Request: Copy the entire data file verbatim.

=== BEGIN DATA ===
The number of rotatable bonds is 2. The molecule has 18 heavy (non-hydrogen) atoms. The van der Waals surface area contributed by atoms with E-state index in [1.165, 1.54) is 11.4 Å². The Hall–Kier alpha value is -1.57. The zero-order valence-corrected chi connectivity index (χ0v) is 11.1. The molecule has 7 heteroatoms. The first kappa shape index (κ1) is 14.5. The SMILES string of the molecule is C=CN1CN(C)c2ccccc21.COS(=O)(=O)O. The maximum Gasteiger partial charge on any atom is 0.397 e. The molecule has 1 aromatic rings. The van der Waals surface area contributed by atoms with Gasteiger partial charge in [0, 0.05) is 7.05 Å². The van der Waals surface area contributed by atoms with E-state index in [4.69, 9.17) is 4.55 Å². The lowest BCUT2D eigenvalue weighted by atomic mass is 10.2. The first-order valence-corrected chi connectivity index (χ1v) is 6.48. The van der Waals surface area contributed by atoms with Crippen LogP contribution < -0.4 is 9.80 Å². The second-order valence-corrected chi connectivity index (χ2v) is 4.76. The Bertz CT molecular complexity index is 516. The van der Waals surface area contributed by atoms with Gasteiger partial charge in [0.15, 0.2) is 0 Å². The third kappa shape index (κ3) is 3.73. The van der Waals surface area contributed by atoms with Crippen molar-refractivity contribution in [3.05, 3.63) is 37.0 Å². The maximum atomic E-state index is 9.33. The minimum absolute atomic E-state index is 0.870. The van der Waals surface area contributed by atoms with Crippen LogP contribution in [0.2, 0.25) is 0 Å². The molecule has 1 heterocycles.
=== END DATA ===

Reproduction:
The number of rotatable bonds is 2. The molecule has 18 heavy (non-hydrogen) atoms. The van der Waals surface area contributed by atoms with E-state index in [1.165, 1.54) is 11.4 Å². The Hall–Kier alpha value is -1.57. The zero-order valence-corrected chi connectivity index (χ0v) is 11.1. The molecule has 7 heteroatoms. The first kappa shape index (κ1) is 14.5. The SMILES string of the molecule is C=CN1CN(C)c2ccccc21.COS(=O)(=O)O. The maximum Gasteiger partial charge on any atom is 0.397 e. The molecule has 1 aromatic rings. The van der Waals surface area contributed by atoms with Gasteiger partial charge in [0, 0.05) is 7.05 Å². The van der Waals surface area contributed by atoms with E-state index in [4.69, 9.17) is 4.55 Å². The lowest BCUT2D eigenvalue weighted by atomic mass is 10.2. The first-order valence-corrected chi connectivity index (χ1v) is 6.48. The van der Waals surface area contributed by atoms with Crippen LogP contribution < -0.4 is 9.80 Å². The second-order valence-corrected chi connectivity index (χ2v) is 4.76. The Bertz CT molecular complexity index is 516. The van der Waals surface area contributed by atoms with Gasteiger partial charge in [0.15, 0.2) is 0 Å². The third kappa shape index (κ3) is 3.73. The van der Waals surface area contributed by atoms with Crippen molar-refractivity contribution in [3.05, 3.63) is 37.0 Å². The maximum atomic E-state index is 9.33. The minimum absolute atomic E-state index is 0.870. The van der Waals surface area contributed by atoms with Crippen LogP contribution in [0.2, 0.25) is 0 Å². The molecule has 1 heterocycles.